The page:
Wed 06 Dec 2017, 23:00 | (0)
Andrew Garfield, Adam Driver, Liam Neeson
In historical drama Silence, two 17th-century Portuguese missionaries, Father Sebastian Rodrigues and Father Francisco Garupe embark on a perilous journey to Japan to find their missing mentor, Father Ferreira. It is revealed Ferreira had to helplessly witness the torture of the Japanese converts he had been trying to bring to the Christian faith and forced to commit apostacy in order to remain alive himself.
While there, the two Rodriguez and Garupe minister to the Christian villagers who worship in secret. If caught by feudal lords or ruling samurai, they must renounce their faith or face a prolonged and agonizing death.
The film is based on the 1966 novel of the same name by Japanese author Shusaku Endo, and is set in Nagasaki, Japan. The story is based on historical facts, but while keeping the character name of the hero's mentor Father Ferreira - who was an actual historical figure - Endo changed the nationality of hero from Italian to Portuguese.
Scorsese and his team took over two decades to purchase the rights, secure funding, fight legal battles and produce Silence. After the filming of The Wolf of Wall Street in 2013, Scorsese finally refused to make another film before completing Silence.
Andrew Garfield, who stars as Father Rodrigues, was signed on with a year to go before the actual shoot. He turned down all other acting offers and immersed himself in the literature of the Jesuits, meeting regularly with Father James Martin, a priest who served as an adviser on the movie. He also grew out his hair and beard to prepare for the role. “He ([Martin] gave me spiritual direction as if I were a Jesuit in training,” says Garfield. “It became a very personal journey for me, a dual journey: It was me and Rodrigues, walking together, so that I could allow the events of the story to affect me in the way that a young, ambitious, intelligent, articulate, learned Jesuit would respond to being dropped into the front lines of the battle for Christianity”.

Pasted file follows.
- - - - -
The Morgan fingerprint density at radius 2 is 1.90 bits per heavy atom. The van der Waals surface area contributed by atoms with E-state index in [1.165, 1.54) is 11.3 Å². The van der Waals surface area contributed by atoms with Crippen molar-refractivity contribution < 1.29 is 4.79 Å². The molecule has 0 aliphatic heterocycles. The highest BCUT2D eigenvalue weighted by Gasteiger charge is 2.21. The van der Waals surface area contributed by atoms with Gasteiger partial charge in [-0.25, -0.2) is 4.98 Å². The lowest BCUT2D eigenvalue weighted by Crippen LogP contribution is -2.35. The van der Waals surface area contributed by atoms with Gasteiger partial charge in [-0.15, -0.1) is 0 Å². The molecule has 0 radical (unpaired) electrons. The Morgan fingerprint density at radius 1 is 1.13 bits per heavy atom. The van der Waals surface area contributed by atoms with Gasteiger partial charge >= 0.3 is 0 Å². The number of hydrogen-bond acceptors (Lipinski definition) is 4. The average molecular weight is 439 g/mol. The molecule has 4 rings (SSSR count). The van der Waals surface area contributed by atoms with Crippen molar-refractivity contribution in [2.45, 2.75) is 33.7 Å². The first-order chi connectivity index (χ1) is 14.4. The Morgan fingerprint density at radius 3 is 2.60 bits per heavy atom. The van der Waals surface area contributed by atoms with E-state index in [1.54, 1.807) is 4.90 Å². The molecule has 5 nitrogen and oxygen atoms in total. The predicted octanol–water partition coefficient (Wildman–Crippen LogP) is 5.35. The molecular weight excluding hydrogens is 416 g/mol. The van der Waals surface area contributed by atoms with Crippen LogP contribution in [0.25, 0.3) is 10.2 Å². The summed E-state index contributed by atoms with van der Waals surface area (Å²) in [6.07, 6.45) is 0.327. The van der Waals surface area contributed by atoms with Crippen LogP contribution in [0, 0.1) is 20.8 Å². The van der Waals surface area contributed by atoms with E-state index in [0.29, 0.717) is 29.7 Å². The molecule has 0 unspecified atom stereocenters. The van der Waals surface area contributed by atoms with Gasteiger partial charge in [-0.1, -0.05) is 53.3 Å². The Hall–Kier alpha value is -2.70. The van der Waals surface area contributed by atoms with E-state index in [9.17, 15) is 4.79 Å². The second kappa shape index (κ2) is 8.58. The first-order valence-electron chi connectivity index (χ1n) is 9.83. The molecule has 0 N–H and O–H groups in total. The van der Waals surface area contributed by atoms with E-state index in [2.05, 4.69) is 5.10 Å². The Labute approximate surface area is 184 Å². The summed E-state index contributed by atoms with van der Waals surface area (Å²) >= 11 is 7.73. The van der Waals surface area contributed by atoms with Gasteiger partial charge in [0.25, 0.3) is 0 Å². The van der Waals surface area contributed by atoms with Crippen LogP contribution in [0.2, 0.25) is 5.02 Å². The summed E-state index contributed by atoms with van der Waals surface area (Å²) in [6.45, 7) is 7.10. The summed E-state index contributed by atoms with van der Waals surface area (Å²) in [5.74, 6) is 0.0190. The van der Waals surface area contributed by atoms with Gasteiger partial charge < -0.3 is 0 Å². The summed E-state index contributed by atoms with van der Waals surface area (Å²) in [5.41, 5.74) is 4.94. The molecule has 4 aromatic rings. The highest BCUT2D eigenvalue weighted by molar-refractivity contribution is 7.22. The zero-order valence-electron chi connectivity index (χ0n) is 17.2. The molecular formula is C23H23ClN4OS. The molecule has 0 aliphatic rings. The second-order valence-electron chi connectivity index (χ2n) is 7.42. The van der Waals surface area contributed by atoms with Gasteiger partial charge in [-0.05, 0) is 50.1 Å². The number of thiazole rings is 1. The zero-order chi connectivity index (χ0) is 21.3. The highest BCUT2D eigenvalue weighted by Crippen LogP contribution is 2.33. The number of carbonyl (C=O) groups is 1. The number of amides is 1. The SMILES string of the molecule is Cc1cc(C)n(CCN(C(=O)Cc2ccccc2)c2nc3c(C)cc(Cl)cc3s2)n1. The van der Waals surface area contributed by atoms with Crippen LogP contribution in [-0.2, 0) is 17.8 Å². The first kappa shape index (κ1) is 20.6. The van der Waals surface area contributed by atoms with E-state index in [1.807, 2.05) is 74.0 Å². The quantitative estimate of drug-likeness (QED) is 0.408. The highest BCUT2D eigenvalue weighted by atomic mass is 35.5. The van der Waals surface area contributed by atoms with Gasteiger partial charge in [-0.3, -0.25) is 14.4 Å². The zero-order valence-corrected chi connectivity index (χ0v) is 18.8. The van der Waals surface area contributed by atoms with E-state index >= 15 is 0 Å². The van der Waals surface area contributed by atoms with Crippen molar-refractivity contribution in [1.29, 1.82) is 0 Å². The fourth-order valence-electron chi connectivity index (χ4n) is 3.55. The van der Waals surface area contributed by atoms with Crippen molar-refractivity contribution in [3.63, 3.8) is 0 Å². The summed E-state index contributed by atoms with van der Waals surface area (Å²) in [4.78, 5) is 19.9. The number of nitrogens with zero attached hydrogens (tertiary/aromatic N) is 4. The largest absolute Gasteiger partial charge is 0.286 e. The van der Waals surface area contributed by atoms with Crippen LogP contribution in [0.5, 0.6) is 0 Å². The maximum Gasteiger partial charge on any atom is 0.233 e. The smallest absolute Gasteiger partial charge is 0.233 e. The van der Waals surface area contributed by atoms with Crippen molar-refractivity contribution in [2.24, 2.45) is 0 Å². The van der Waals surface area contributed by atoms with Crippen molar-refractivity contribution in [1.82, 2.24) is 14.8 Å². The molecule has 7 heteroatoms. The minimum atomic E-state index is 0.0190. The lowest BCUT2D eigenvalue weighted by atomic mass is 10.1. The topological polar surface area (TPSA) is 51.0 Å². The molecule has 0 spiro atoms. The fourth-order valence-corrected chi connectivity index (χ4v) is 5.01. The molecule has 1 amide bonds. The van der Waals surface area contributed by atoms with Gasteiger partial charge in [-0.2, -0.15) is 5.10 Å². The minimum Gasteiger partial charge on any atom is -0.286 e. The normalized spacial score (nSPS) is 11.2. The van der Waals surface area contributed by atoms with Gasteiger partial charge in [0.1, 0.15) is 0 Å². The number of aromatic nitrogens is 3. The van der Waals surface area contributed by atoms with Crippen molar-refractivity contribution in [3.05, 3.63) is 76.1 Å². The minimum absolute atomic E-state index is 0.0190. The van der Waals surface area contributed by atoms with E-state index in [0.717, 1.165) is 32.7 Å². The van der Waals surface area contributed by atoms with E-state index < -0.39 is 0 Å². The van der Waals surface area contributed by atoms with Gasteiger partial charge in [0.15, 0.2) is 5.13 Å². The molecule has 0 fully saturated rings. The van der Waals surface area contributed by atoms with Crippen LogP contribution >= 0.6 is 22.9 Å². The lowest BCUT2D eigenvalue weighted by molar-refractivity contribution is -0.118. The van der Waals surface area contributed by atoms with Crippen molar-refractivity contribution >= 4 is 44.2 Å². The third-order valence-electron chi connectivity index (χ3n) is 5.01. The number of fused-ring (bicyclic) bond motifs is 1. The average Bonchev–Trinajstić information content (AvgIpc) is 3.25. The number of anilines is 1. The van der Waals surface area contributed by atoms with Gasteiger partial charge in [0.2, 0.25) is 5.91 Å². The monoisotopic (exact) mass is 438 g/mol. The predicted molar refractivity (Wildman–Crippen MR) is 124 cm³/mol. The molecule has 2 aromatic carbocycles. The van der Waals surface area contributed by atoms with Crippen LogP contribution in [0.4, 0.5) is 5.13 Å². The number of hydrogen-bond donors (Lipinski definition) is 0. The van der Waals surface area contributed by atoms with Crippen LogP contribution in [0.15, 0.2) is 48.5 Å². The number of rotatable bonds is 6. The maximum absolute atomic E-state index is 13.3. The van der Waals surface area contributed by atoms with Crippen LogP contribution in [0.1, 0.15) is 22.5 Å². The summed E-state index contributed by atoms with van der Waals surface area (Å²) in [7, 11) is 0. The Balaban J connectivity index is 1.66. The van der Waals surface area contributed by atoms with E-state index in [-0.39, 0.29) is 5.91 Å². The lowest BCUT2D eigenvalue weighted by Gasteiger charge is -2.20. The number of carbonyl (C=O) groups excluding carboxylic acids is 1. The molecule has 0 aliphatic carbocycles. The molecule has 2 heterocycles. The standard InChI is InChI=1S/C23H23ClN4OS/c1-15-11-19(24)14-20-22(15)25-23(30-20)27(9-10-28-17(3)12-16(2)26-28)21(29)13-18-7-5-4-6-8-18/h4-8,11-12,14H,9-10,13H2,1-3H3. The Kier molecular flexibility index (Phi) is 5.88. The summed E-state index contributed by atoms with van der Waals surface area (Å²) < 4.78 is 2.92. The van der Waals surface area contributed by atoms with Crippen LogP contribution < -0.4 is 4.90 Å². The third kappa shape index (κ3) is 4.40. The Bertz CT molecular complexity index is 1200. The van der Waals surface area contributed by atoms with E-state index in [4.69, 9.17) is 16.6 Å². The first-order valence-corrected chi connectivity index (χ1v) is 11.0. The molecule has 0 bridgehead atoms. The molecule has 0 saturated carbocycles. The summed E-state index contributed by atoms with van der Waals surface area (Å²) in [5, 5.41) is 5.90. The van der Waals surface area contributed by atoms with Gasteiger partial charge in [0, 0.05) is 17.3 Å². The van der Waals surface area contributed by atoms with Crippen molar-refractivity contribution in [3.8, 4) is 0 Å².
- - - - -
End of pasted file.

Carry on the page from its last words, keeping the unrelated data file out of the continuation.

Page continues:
When Girls’ Adam Driver was cast as fellow missionary Garupe, the two actors attended a Jesuit retreat in Wales, where Garfield tested his fortitude by completing the arduous Spiritual Exercises of St. Ignatius Loyola – a step on the path to becoming an ordained priest. “It's almost like a 12-step program,” he explains. “In fact, it's the basis for a lot of 12-step programs, a long-form meditation and prayer spent imagining the life of Christ, story by story, gospel by gospel, and sitting with his teachings, sitting with him as he discovers who he is in the wilderness, and really meditating upon his life and even crucifixion”. When the time came to step in front of the camera, he says he was filled with information and the longing to spread the teachings of Christ.
Having to lose incredible amounts of weight to play two tortured priests was difficult for the duo. “The fasting does things to your mind, especially when you're on location in Taiwan, not knowing anybody. I would have about three hours' sleep a night and have dreams and visions of the greatest meals of my life with the closest people. It's very isolating and lonely and creates a spiritual hunger and a longing for comfort and connection,” said Garfield.